Lessons from a Zookeeper

My daughter and I rounded the corner into the shade. It was a perfect day for the zoo… a beautiful 72 degrees in August, with a gorgeous breeze that was almost a bit chilly. We had already seen camels, albino kangaroos, flamingos, and we were headed to the giraffes. Out of the corner of my eye, I noticed a creature with lots of hair walking around the cages of monkeys, parakeets, and lemurs. An older lady with a stretchy band of keys on her wrist was picking up fallen tree limbs and hosing off the cages from the outside. I noticed that she wasn’t smiling. The parakeet was making loud noises and the monkeys were swinging like acrobats around their cage. The giraffes were stretching their necks to see what all the raucous was about. Eden was enthralled with the monkeys, their beards and their chatter. I was admiring their upper arm strength, wondering how many reps I would have to do to be able to swing around like that.


I noticed that the zookeeper wasn’t smiling. How odd, I thought. She had the opportunity to be just feet away from some of the most amazing animals, and it didn’t appear that she even noticed them. Perhaps she was having a bad day, or had a lot on her mind. But I began thinking of what amazing privileges I take advantage of in my own life. That I have a job and can significantly contribute to my family’s needs while staying at home with my daughter this summer? That I’m surrounded by Cheerios and feel like a human Hoover and forget that I have a precious toddler at home that God has given me to take care of? That I get wrapped up in the busyness of life and fail to take notice of the Presence of Jesus? How often do I read His Word out of duty, instead of relishing His love for me? I wonder how often I walk through this life, ungrateful for my one-and-only job description on this earth: to love and know Jesus more. How have I gotten over this privilege??


A crowd assembled, watching the hyperactive animals respond to the water and the up-close-and-personal human. The lady didn’t speak to the animals. She didn’t make eye contact with them as she targeted the poop on the cage floor and aimed her hose at it. How often am I, too, focused on the crap in my own life… the failures, the opportunities missed, the inconvenient interruptions, the sticky countertops…that I forget to notice the people around me that I love? Matt Chandler speaks of husbands and wives who bring their phones to bed at night, frustrated with life, creeping on old classmates’ present-day careers and scrolling through social media, seemingly without thought to their beloved lying in bed next to them. This is so often me.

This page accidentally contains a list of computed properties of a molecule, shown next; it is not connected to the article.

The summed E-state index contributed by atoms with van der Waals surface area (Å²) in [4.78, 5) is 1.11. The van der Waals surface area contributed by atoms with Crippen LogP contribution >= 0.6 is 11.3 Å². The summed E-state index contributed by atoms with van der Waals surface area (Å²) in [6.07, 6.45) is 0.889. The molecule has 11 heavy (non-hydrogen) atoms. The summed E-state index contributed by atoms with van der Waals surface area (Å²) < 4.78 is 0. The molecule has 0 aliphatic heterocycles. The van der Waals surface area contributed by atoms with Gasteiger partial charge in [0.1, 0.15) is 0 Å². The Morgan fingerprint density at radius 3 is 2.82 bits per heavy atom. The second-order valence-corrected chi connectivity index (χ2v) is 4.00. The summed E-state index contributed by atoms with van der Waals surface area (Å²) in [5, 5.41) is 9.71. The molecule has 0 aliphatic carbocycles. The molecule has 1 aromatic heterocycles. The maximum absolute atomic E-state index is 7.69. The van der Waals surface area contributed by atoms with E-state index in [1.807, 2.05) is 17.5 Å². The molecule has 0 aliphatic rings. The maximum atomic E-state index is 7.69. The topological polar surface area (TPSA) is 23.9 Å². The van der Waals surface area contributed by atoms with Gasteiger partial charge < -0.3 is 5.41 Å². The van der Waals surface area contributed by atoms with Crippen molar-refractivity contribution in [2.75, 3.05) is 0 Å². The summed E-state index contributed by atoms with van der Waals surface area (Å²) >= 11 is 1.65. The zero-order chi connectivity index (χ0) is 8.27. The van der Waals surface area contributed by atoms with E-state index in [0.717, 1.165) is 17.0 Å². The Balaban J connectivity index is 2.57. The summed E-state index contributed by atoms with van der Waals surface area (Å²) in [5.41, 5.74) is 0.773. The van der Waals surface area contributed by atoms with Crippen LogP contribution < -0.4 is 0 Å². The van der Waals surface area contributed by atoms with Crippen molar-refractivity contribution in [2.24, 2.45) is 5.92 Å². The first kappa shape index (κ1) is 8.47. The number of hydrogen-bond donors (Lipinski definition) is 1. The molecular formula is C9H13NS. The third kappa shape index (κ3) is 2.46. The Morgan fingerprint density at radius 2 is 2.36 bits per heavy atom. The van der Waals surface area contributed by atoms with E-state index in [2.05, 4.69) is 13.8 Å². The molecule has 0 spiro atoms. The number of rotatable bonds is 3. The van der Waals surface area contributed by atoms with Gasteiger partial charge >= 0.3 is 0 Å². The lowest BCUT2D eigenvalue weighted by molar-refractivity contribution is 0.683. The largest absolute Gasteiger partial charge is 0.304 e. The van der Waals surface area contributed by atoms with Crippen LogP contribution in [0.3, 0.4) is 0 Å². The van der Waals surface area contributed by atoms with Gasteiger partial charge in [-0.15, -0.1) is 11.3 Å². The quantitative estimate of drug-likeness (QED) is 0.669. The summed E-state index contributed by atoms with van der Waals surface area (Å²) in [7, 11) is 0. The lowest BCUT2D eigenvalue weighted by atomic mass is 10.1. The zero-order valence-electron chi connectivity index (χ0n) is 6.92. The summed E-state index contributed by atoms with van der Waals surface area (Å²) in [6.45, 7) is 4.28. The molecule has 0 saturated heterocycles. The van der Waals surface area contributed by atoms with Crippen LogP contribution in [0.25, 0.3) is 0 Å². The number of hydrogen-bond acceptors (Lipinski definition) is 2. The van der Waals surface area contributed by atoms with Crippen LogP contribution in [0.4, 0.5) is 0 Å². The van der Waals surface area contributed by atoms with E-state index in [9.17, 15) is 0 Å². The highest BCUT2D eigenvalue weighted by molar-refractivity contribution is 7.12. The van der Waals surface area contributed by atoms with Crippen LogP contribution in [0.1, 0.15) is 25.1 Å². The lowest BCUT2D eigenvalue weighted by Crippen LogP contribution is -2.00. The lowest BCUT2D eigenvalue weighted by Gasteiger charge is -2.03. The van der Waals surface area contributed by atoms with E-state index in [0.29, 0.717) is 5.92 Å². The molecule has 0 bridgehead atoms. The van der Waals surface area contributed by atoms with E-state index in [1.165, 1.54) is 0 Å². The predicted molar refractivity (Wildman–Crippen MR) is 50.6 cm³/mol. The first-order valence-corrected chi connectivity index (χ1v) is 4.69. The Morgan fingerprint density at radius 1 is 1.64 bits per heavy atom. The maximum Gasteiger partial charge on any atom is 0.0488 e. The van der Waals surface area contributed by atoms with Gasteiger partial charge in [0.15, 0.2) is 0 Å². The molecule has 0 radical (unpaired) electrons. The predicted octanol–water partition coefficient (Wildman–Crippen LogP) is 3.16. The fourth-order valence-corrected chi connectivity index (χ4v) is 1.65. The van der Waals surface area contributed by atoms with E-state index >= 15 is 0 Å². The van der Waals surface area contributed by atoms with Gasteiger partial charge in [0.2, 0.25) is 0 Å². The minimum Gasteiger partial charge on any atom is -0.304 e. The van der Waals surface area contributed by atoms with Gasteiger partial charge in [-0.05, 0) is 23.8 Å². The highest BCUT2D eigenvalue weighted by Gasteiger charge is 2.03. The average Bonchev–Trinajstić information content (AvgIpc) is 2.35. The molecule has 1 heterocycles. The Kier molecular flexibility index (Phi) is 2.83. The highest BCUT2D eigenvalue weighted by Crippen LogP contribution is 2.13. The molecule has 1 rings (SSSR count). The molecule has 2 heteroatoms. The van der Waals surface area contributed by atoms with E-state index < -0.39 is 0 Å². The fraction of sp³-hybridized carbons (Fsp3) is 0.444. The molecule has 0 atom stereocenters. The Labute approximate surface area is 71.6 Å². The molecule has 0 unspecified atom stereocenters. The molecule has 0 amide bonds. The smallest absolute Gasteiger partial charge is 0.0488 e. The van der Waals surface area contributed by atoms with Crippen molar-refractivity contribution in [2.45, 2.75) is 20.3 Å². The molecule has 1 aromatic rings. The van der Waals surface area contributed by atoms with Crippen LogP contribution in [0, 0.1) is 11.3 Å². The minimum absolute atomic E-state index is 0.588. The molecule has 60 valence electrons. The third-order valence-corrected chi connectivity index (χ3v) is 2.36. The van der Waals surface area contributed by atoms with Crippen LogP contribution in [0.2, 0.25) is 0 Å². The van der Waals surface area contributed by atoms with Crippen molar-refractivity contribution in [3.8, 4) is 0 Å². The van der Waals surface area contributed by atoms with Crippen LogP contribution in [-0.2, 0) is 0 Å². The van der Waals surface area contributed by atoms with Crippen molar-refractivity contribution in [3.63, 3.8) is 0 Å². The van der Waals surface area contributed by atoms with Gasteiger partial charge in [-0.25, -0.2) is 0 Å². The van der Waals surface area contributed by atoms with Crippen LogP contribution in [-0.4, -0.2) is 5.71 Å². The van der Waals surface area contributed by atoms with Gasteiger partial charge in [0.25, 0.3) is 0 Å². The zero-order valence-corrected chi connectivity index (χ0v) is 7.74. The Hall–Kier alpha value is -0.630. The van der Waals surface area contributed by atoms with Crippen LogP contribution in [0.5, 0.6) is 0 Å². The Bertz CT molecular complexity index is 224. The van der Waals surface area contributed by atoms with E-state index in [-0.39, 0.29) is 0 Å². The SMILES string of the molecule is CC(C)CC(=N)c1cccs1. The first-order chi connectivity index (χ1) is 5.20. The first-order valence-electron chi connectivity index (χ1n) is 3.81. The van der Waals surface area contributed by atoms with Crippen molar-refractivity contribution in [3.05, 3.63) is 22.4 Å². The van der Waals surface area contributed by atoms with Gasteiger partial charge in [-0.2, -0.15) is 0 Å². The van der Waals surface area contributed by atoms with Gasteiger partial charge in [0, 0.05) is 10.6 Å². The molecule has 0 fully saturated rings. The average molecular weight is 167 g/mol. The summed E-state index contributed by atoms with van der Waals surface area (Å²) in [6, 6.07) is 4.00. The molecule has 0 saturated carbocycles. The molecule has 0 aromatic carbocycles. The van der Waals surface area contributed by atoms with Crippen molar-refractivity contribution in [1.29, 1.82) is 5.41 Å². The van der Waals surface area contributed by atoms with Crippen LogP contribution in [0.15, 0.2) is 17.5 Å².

The lady filled up the water basin and added new food, but I noticed that the monkeys were still picking at the old banana peels that she was trying to hose away. How ridiculous, I thought to myself. Do they not see the amazing treasure trove of fresh fruit right over there? How silly to desire the leftover peels. But how often am I content with the leftovers? How often do I scrounge around for food that is half-eaten, picked at, and non-sustaining? Do I really think this is the best there is? I settle for what Billy Graham says about God, what that devotional tells me God is like, what that podcast tells me the Bible says. But do I feast on the riches of God’s Word myself? Or do I simply roam around the cages of the men and women of God who have sat at Jesus’ feet for years, and pick up bits and pieces of what they’ve learned and take what they say as truth? Hearing from pastors and wise leaders is an important privilege, but it should never take the place of seeking God for myself. When I do this, I am missing out on so much. I am trading communion with Christ for allowing someone else to attend the feast and tell me what it tastes like. I wonder how often I am content with the crumbs instead of dining on steak at the Master’s table.


Just as we decided to go on our way, I heard the zookeeper say something to the monkey. I expected something like: Hello there, handsome! Nice moves! This sure is a pretty day for swinging! But instead, I heard, “Are you going to help me?” Ouch. Does Jesus feel this way? How many times have been blinded to His beauty because I am only there to ask Him for help? How often am I unable to see the miracle of God-in-flesh, the God Who gave up all of His heavenly glory, and became the most vulnerable of all humans- a baby. Instead of bringing gold, frankincense, and myrrh, I come empty-handed, expecting to leave with my arms full.


As I pushed the stroller towards the zebras, I prayed that I would gain a renewed sense of my privilege as a daughter of Christ. I asked the Lord to make me more aware of His Presence, and to never let it get stale. I prayed to be like the Psalmist who begged to be a doorkeeper in God’s house than to be separated from Him (Psalm 84:10.)  His majesty and glory is paralleled to none.


Jesus, may I never get over it!


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